The Comprehensive Error Rate Testing program frequently identifies instances where CPT® and HCPCS Level II codes routinely bundled into related procedure codes are reported separately and paid. This is problematic because Medicare considers all services integral to accomplishing a procedure bundled into that procedure, and not separately payable.
All codes published in the Medicare Physician Fee Schedule (MPFS) are assigned a status indicator (SI). These indicators identify whether a code is active (A), restricted (R), bundled (T or P), etc. Unlike status P (Bundled/Excluded) codes, which are not assigned relative value units (RVUs), status T codes do have RVUs; however, these codes are paid only if there are no other related SI A or R services payable under the MPFS, billed on the same date, by the same provider.
One way to determine if a code carries a status T indicator is to use the national Physician Fee Schedule Search tool. From here, appropriate year is selected, then payment policy indicators option is selected and then single HCPCS code option is selected. Code is entered in the question and all modifiers are selected and then submit button is finally clicked. The status indicator will be located in the second column, labeled Proc Stat.
Important aspects to know about Medical billing for dental offices and the 2017 CDT (Current Dental Terminology)updates
For many of patients, medical insurance may provide better coverage and lower out-of-pocket expenses than their dental coverage for the same procedure. By helping patients receive proper insurance coverage for necessary treatments, it is ensured that they can adhere to a treatment plan and restore their health.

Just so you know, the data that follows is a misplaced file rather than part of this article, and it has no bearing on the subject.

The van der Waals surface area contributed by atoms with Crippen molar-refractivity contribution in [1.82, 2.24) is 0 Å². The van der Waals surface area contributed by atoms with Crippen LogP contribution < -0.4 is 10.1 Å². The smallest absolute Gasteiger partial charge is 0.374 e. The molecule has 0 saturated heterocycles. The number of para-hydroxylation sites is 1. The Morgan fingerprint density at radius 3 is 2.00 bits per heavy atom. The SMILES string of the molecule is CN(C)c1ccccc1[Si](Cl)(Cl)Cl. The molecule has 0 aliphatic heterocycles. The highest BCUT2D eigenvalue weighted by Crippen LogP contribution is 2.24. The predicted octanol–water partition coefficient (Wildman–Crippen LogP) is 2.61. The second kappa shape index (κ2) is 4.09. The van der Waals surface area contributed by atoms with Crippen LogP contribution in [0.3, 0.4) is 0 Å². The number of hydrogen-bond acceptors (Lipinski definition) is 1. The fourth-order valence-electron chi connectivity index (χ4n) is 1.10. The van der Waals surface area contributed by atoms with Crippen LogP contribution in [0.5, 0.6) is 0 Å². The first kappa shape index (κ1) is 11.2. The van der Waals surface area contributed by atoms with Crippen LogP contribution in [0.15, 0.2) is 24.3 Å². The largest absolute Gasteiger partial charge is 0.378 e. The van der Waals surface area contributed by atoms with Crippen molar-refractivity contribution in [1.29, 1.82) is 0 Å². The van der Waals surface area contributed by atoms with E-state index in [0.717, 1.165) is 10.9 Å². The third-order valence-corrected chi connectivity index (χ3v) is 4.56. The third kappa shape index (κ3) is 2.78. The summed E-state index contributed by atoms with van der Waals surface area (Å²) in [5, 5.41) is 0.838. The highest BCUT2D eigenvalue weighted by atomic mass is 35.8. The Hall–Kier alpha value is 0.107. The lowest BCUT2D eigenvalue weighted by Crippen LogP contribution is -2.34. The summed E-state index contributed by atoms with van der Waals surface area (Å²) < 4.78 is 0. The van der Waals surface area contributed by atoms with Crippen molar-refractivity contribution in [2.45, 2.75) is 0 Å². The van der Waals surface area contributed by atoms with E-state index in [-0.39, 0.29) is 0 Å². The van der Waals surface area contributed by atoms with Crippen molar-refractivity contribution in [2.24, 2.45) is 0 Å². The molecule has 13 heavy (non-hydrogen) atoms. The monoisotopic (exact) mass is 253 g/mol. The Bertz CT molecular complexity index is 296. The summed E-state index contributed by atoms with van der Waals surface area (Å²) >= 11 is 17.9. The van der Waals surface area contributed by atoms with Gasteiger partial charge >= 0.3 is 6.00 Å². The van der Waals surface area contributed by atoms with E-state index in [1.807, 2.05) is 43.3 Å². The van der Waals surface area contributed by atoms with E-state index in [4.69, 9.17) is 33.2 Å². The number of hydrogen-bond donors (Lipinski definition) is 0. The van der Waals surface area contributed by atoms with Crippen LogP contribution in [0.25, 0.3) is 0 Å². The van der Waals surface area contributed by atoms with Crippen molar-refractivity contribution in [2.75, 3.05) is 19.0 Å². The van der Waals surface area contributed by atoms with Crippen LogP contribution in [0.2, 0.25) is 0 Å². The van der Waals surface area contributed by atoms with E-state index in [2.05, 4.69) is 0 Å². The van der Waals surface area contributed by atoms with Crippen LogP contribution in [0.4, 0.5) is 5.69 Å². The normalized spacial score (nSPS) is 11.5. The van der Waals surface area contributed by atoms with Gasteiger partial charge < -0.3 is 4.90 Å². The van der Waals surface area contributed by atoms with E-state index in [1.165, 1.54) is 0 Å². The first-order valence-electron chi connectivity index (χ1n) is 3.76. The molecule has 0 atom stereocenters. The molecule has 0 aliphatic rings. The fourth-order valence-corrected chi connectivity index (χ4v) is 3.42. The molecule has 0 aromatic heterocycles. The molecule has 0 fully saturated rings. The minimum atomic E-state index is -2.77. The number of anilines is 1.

The following is a selection of new codes and how they relate to medically necessary treatments:
- • D0414 (Laboratory processing of microbial specimen to include culture and sensitivity studies, preparation, and transmission of written report)- This code relates to microbial specimens. That means that the lab processing may be covered by a patient’s medical insurance.
- • D0600 (Non ionizing diagnostic procedure capable of quantifying, monitoring, and recording changes in structure and enamel, dentin, and cementum)- Procedures covered by this code could be eligible for medical billing if the structural changes are related to a medical condition such as GERD or bulimia or the side-effects of certain medications.
- • D4346 (The removal of plaque, calculus, and stains from supra- and sub-gingival tooth surfaces when there is generalized moderate or severe gingival inflammation in the absence of periodontitis)- It is indicated for patients who have swollen, inflamed gingival and generalized suprabony pockets, in moderate to severe bleeding on probing. This should not be reported in conjunction with prophylaxis, scaling and root planning, or debridement procedures. Inflammation is a recognized medical condition, and treating gingival inflammation is especially important when patients have diabetes or heart disease. Because this procedure can treat a condition caused by these systemic diseases, it may be eligible for medical billing.
- • D9311 (Treating dentist consults with a medical health care concerning medical issues that may affect patient’s plan dental treatment)- This code represents clear acknowledgement of the oral-systemic health link. It’s meant to cover consultations with a patient’s primary care provider and other specialists. For instance, when a patient with diabetes is treated, it is required to collaborate with the person’s primary care physician on issues related to blood sugar control, medications, diet, and exercise. Since diabetes affects the gums and the gums affect diabetes management, these medical consultations can greatly improve a patient’s overall health and well-being. Using this code generally indicates that a systemic medical condition is being treated with oral effects rather than a purely dental condition.